The Problem Preventer

Problem Statement

    I’m thinking about putting ‘Problem Preventer‘ on my resume. Many of the folks I’m talking with in interviews and phone screens don’t seem to get this at all.  I get a lot of questions about problems solved, etc.  I have some good stories and the calls usually go well, but when it comes down to compensation and such, things break down because a lot of companies are looking for warm bodies to sit in chairs and put their fingers on the keyboard and ‘software happens‘. They build software products, but what they built isn’t necessarily a product that will be maintainable and sustain its success. It’s usually short term, tactical success at the cost of long term, strategic success.

    Anyone who’s been in a shop like this (i.e. most of them), knows that this is an ultimately losing proposition. If you’re in problem solving mode, you’re not on top of the game. Hiring more developers — even better ones — is not sustainable. It’s a brute forcing through the problem rather than finding efficient alternatives that don’t require as much work.  Eventually the bailing wire, duct tape, and bubble gum will not be enough to sustain everything and the project will collapse.  Heroes will emerge to save the day, but in a pyrrhic sense.  Eventually even the heroes can’t stem the tide and the failure will be that much more catastrophic. I have seen this time, and time again.  Unfortunately, many folks at the highest level of the organization don’t realize that this is happening. They see that the product shipped, and they don’t have any idea that some on the team nearly killed themselves to make it happen.

Value Proposition

    The value that we provide (and if you’re reading this blog or others like it, you’re already heads above the vast majority of folks in the .NET space) goes beyond our ability to write code fast or solve problems quickly.  While important, these are solving skills that are needed to account for failure earlier up stream in the development process. If you’re in a senior dev or team lead role and you have developers looking up to you, you are in a position to deliver amazing value to your employer because you can help stop the bubble gum tactics and start pouring strategic concrete.  28.3495231 grams of prevention is worth 453.59237 grams of cure, as the saying goes (or something like that).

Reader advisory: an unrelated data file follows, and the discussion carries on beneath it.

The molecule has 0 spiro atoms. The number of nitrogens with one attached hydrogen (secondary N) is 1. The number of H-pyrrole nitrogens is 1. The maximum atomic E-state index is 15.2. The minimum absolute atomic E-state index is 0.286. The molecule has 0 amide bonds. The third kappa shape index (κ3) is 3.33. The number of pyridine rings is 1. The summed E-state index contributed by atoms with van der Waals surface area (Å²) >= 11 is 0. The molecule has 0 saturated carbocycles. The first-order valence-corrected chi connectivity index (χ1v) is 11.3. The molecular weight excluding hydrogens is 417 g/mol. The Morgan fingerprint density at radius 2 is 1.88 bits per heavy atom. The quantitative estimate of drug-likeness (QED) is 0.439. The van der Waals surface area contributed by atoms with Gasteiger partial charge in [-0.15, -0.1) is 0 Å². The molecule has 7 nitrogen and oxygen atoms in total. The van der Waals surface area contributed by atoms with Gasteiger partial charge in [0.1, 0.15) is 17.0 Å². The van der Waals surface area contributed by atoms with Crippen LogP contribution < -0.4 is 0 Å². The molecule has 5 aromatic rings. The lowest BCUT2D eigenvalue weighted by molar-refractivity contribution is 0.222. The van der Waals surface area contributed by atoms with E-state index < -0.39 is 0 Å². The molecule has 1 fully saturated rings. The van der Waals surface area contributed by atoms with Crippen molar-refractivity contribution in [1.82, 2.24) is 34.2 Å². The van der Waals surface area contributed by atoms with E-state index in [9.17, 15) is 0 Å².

>>    Rather than hiring 453 mediocre solvers (grams of cure) and giving them mediocre pay (or sending it all offshore), why not hire 28 really good preventers (grams of prevention) and pay them well.  It will be much less costly now, and the savings will grow exponentially as time progresses. 

    Now, I’m not suggesting you fire all your solvers. Obviously, you can’t have a team full of preventers because eventually problems do arise for which no prevention was possible and there will be need for heroic cure tactics. The rest of the time, the solvers are still useful and can be grown into preventers with the right leadership and guidance in place. This is especially important to prevent stratification. By blending a lot of problem preventers with a few problem solvers in order to address changing business needs, you can achieve a nice balance and the homogeny necessary to keep up with changing needs.